My leadership is hard because people are looking to me for inspiration and leadership. At times I feel as if I cant lead myself let alone others. This post had me weeping, I have been in a Valley now and wondering how to get out. I feel like I have been her forever and the more I try to get out, the harder it is. It would be great to win this book and find a way to increase my faith even more, along with helping others who look up to me. Thank you so much for this post.
What is causing me the most trouble with a Bible class I lead, is my computer. It seems that every week I face a new way for my DVD not to work. I tell the woman in our group that God is working on me to keep my cool even when I want to stomp on my computer. Thank you Lord (it is getting better.
AT A BIBLE STUDY I WAS LEADING THERE WAS ONE WOMAN WHO DID ALL THE TALKING AND REFUSED TO LET THE OTHER WOMEN HAVE THEIR CHANCE TO SPEAK.
Valerie Endicott says
Fear of leading. Lack of confidence. Both of these are always there and yet, God gently pushes me forward to keep leading. I have had women and teens tell me that they appreciated my nervousness as they could connect to that. Interesting growth for me!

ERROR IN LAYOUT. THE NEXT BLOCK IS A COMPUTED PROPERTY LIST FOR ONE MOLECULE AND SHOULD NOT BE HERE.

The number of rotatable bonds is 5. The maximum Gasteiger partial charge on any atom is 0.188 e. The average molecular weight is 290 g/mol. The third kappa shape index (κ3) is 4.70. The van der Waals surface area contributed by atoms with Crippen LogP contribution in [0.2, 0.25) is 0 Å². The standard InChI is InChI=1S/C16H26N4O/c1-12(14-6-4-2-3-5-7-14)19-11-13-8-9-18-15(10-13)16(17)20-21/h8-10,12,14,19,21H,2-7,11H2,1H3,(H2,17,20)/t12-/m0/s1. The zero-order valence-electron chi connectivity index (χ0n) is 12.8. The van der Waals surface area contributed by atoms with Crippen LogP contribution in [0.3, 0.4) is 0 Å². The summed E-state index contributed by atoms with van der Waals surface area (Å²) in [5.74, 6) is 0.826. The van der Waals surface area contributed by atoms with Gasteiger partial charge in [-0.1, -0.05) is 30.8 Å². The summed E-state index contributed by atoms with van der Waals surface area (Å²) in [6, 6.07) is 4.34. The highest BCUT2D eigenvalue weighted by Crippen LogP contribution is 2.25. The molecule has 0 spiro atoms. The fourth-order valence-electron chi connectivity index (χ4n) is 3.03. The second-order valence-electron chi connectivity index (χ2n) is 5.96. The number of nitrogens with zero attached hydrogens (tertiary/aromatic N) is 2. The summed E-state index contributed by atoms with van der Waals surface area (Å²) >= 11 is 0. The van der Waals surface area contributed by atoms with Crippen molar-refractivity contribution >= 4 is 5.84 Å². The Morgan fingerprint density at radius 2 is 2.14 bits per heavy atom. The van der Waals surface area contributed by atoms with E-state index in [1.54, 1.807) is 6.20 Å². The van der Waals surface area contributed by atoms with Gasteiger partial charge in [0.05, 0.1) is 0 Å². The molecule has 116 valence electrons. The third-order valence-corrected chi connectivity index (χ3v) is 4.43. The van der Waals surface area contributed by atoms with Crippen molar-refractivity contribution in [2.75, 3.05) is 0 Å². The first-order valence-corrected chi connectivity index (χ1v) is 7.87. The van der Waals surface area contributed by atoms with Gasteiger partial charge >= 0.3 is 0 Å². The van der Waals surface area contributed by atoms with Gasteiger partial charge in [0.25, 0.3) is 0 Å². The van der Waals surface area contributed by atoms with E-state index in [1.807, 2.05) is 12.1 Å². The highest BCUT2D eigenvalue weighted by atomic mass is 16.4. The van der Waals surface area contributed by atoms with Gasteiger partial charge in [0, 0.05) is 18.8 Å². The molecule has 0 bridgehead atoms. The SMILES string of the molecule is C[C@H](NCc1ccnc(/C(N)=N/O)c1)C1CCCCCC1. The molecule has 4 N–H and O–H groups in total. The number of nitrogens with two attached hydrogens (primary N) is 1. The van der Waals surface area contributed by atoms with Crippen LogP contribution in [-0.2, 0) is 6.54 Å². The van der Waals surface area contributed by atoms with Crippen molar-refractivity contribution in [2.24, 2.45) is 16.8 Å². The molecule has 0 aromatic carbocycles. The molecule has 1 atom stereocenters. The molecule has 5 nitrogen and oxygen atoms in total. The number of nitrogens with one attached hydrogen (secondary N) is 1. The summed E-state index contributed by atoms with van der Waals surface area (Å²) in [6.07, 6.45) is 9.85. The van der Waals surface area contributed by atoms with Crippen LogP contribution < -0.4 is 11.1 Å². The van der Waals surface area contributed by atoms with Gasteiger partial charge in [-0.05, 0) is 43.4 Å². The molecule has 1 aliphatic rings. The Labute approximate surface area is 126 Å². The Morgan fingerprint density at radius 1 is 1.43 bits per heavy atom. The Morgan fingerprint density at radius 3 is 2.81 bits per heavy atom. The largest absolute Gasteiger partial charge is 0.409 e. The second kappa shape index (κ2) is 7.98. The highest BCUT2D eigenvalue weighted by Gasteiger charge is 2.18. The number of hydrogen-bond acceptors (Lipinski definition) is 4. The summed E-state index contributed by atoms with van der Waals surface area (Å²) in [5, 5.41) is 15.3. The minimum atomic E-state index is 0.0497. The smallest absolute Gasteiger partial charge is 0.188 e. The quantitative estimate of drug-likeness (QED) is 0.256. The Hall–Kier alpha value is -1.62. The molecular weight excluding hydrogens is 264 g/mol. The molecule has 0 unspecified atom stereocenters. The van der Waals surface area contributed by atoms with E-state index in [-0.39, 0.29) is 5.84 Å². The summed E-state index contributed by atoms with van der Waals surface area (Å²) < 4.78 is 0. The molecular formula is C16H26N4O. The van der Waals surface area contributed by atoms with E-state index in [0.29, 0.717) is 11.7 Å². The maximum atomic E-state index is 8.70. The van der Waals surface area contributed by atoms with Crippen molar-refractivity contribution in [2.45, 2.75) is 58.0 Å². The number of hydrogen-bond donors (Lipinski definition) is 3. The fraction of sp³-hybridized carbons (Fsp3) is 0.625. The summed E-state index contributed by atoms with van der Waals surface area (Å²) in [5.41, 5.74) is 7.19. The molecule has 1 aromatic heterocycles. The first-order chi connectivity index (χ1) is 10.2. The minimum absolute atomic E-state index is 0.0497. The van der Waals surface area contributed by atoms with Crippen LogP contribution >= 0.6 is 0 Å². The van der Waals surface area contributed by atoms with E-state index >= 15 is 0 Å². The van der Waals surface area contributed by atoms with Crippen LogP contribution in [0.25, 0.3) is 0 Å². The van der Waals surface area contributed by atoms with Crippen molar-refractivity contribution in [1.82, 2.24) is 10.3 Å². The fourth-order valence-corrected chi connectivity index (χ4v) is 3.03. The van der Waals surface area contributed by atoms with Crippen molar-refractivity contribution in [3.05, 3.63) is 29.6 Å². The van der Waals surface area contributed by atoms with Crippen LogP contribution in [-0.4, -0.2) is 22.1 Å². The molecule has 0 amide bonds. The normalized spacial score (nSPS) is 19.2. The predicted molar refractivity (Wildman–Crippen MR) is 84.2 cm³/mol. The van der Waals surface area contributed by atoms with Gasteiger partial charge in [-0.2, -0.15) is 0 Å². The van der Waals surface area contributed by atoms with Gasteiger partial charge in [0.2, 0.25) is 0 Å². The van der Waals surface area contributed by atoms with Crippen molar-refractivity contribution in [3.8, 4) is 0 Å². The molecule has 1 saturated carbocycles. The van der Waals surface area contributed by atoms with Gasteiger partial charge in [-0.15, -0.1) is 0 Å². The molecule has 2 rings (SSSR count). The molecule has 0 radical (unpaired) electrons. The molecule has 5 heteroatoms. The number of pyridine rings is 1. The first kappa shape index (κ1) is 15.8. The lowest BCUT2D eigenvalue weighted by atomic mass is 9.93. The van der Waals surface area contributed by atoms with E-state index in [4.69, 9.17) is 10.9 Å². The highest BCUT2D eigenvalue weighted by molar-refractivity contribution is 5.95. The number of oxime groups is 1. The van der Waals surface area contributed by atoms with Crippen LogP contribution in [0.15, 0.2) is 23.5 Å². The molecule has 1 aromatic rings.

Kristy Byers says
I have been in ministry for 30 years this year. And I have always been single. Because of that I am often expected to go above and beyond because I don’t have kids to feed or a husband to take care of. Which can be exhausting. I did keep and exhausting schedule for years. Until one day, I said “enough”. Unfortunately, it cost me the job that I LOVED. I was working over 80 hours a week and finally decided to “slow” down. My spiritual, emotional and physical health was suffering greatly. I was devastated when I lost that job. That job was my perfect fit. It was me and it was one of my greatest joys of ministry. When it was gone, I went through a lot of desert years. I stopped journaling. I did not want to relive any of that again, ever. But God used that time to bring new “fruit” to an old ministry that I thought was dead. One that I love more than my “perfect fit” job. And I take better care of myself now.
I love the title of your book. I have never been afraid to lead. I love it! But I have learned that part of leading is teaching others to lead. Which is also part of the fun!